An award-winning personal injury lawyer, Andrew Ellis proudly continues his uncle's legacy of advocating for those in need. In 1937, renowned attorney Emil K. Ellis was enmeshed in one of the most celebrated missing person's cases of its time when New York Supreme Court Justice Joseph F. Crater vanished after climbing into a taxicab one August evening in 1930. His disappearance, which happened at the height of a political scandal, generated wild speculation and was one of the most famous missing person's cases of the 20th century.
While rumors of blackmail and murder captivated the nation, Judge Carter's disappearance left his former wife, Stella M. Kunz, penniless. She was in dire straits, having been evicted from their apartment after failing to make rent. Thanks to the diligent efforts of Emil K. Ellis, Judge Carter was declared legally dead in 1939, ensuring that Mrs. Kunz received the full proceeds of her husband's life insurance, totaling $20,561 (equivalent to $350,000 today.)
Andrew Ellis - inspired by his uncle's noted accomplishments - pursued a career in law, and later founded Ellis Law Corporation in Los Angeles. He took up his first personal injury case just five months out of law school (a self-described "disaster) yet still won a $414 judgment. Over the last two decades, Andrew Ellis has distinguished himself as a champion of consumer rights and personal injury, securing more than a quarter billion dollars on behalf of clients.
His exemplary achievements as a leading Los Angeles attorney have been recognized on a national level; just this year Mr. Ellis was named one of the country's 'Top 100 Trial Lawyers,' joining the ranks of a distinguished group of peers.
Today, Andrew Ellis and his colleagues work tirelessly on behalf of individuals harmed by negligence, defective products, and malpractice, providing steadfast representation to those without a voice. Giving back to the community remains a priority for Ellis, who serves as a Diamond Level Honorary Board member of Los Angeles Trial Lawyers Care, and participates in numerous outreach programs and charitable activities.
More information on the case of Judge Joseph F. Crater labeled the "Missingest Man in New York":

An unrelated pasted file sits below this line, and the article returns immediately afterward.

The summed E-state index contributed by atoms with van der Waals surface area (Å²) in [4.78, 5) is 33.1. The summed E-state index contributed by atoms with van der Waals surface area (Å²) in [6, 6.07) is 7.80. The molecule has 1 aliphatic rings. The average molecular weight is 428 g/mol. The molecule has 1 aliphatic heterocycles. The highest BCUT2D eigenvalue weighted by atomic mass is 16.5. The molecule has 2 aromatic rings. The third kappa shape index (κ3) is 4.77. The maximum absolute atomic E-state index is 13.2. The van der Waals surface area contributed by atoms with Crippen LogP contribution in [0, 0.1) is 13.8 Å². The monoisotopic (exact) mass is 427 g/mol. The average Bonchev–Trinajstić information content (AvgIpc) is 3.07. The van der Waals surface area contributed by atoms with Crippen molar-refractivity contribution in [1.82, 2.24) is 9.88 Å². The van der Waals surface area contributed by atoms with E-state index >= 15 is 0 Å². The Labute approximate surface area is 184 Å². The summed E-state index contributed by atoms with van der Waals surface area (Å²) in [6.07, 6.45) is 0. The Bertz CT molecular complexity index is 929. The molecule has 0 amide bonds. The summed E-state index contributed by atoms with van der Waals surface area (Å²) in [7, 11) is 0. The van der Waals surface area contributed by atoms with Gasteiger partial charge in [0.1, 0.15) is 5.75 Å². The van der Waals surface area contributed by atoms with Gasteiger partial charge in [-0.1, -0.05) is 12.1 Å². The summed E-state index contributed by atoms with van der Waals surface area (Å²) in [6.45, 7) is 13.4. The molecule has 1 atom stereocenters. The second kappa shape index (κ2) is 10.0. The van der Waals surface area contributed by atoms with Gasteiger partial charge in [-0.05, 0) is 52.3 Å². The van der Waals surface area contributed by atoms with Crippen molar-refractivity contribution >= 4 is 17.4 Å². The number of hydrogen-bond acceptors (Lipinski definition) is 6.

Justice Crater and his wife Stella Mance Wheeler had been vacationing in Maine in the summer of 1930. One day, near the end of July, Justice Crater received a phone call, the contents of which he did not divulge to his wife. He merely informed her that he would have to return to New York to "straighten those fellows out." He reached New York the next day and then returned to Maine for a short while on August 1. He set off for New York again on August 3, having promised his wife that he would return in time for her birthday, which was on August 9. He never did so.
On August 6, he had dinner with two friends at Billy Haas' Chophouse on West 45th Street. Initially, his friends stated that he had taken a taxi outside the restaurant around half-past nine. Later, their statements changed and they stated that they had hired a taxi while the judge had decided to walk. At any rate, this was the last time Judge Crater was seen. When he failed to appear for the opening of the courts on August 25, his colleagues instigated a search. Ultimately unsuccessful, they sought police assistance on September 3.
After seven years, in 1937, Mrs. Crater petitioned to have the judge declared officially deceased. The petition did not go through immediately, and in 1938, she married Carl Kunz, an electrical contractor in New York. Eventually, in May 1939, Mrs. Crater (now Kunz), was interviewed at her home by the law assistant to surrogate James A. Foley and her own attorney, Emil K. Ellis. Mr. Ellis asked her about her married life and the last time she had seen the judge to which she testified that she had seen him on August 3. Mr. Ellis also questioned her about what she did next to which she stated that due to shock related illness she was unable to return to their apartment in New York until August 29. She searched the apartment but was unable to find clues to the judge's disappearance. She also stated that she returned to the apartment in January 1931, whereupon she and her mother instigated a search that revealed a note addressed to her and about $6,000. The note listed the people who owed Judge Crater money.
After further questioning by Mr. Ellis, Mrs. Kunz stated that she firmly believed her husband was dead and had no knowledge of why her husband would disappear without getting in touch with her. Based on this and various other circumstances, Mr. Emil K. Ellis was able to have Judge Crater declared legally dead in 1939, which enabled Mrs. Kunz to receive the life insurance proceeds.
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